By Walter Smith
According to the most recent survey from The Foundation for Individual Rights in Education (FIRE), the University of Virginia ranked 6th highest for free speech. Before you puff up with pride for the alma mater, please be aware that UVA’s score was 68 out of 100. Once upon a time, before grade inflation set in, that was known as an “F.”
And UVA’s score is really too generous. While FIRE gives UVa credit for its “unequivocal” support for free speech in formal written documents, the side quotes illustrating what students actually think they can say show quite the opposite. Talk is cheap.
In place of Jim Ryan’s quasi-religious manifesto (Great and Good), the Board of Visitors should set as a goal that UVA be recognized as the #1 school for free speech. How could any person who claims to love UVa and respect its Jeffersonian legacy object?
In a recent defensive action, 15 universities signed on to the “Campus Call for Free Expression,” which purported to highlight their commitment to free speech. Twelve of those institutions, ranging from a high of #26 (James Madison University!) in FIRE rankings to #212 (Cornell), belong, like the Jefferson Council, to the Alumni Free Speech Alliance (AFSA) where alumni see free speech under threat.
The Campus Call is weak tea – even weaker than UVA’s Statement on Free Expression and Free Inquiry. But it reflects thinking that seems to be widespread at Mr. Jefferson’s University. It rehashes Great and Good rhetoric in a collection of high-minded bromides while subtly justifying indoctrination in place of education. If I were to enumerate all of the deceptive platitudes here, I would end up quoting the whole thing! Please read it yourself.
I’ll emphasize two points.
First, the Campus Call institutions say they “aim to develop students who pursue knowledge beyond their comfort zone, challenging existing beliefs and assumptions.”
Whose “existing believes and assumptions” are to be challenged? Does this dictum include contesting the beliefs and assumptions that underpin “woke” orthodoxy? Not likely. We know the truth: Only traditional beliefs are to be scrutinized and deconstructed.
Second, the Campus Call sounds more like a threat to free speech than a ringing endorsement of it. “Express ideas freely,” it says, “but recognize that doing so doesn’t guarantee approval or immunity from consequences.” You mean consequences like “direct action” by Antifa thugs, shaming by Twitter mobs, or social ostracism of non-conforming conservatives?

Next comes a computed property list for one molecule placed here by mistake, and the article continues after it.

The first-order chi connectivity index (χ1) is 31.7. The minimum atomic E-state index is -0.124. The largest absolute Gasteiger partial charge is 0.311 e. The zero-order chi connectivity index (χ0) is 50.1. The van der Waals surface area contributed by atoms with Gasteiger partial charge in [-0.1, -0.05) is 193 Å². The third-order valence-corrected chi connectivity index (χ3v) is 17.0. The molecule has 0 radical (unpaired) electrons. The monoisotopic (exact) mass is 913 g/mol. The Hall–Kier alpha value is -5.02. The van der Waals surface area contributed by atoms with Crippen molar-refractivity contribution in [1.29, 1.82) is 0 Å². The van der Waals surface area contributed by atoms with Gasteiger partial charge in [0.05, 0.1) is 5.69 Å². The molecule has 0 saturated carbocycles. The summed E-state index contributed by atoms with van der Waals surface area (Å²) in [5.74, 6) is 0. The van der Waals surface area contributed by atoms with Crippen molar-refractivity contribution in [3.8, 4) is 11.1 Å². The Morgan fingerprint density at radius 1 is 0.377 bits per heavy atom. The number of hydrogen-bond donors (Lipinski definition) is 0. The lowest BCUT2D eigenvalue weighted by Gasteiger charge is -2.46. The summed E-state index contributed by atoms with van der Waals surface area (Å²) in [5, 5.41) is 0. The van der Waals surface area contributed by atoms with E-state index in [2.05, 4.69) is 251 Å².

As in UVA’s adoption of its “unequivocal” free speech statement, JMU and Cornell signed the Campus Call as a PR gesture. UVA didn’t really mean it, and neither do JMU, Cornell or any of the signatories. What does it really say about higher education in America that UVA is ranked #6 for free speech in such company?
I subscribe to UVA’s daily propaganda – UVA Pravda Today. I suspect the administrations of JMU and Cornell control “the message” similarly. Great and Good is not an educational doctrine. It is about transformation of students into “global citizens.” “Campus Call” reads the same to me. I have not examined the political donations of Cornell’s employees. However, more than 90% (mid-90s) of JMU and UVA employees who contribute to political campaigns tip their donations to Democrats – in a Commonwealth where the electorate splits their votes 50/50.
Until academia drops its “diversity” delusion and its Stalinist “equity and inclusion” thought control, the schools will function as indoctrination factories, actually harming student brainwashees by crippling independent thinking, awarding degrees of negative value, and saddling them with debt that delays the launch of adult life, like a job, a house, marriage, and family.
As the people in charge will not willingly cede their “transformative” power, a return to the universities’ educational mission must be imposed. Until then, the institutions of higher learning are actively harming society. The “Kalven Principles” – university employees may think and advocate as they please but the institutions themselves must remain political neutrality – should become the standard. Teaching students “how” to think, not “what” to think should become the aspiration.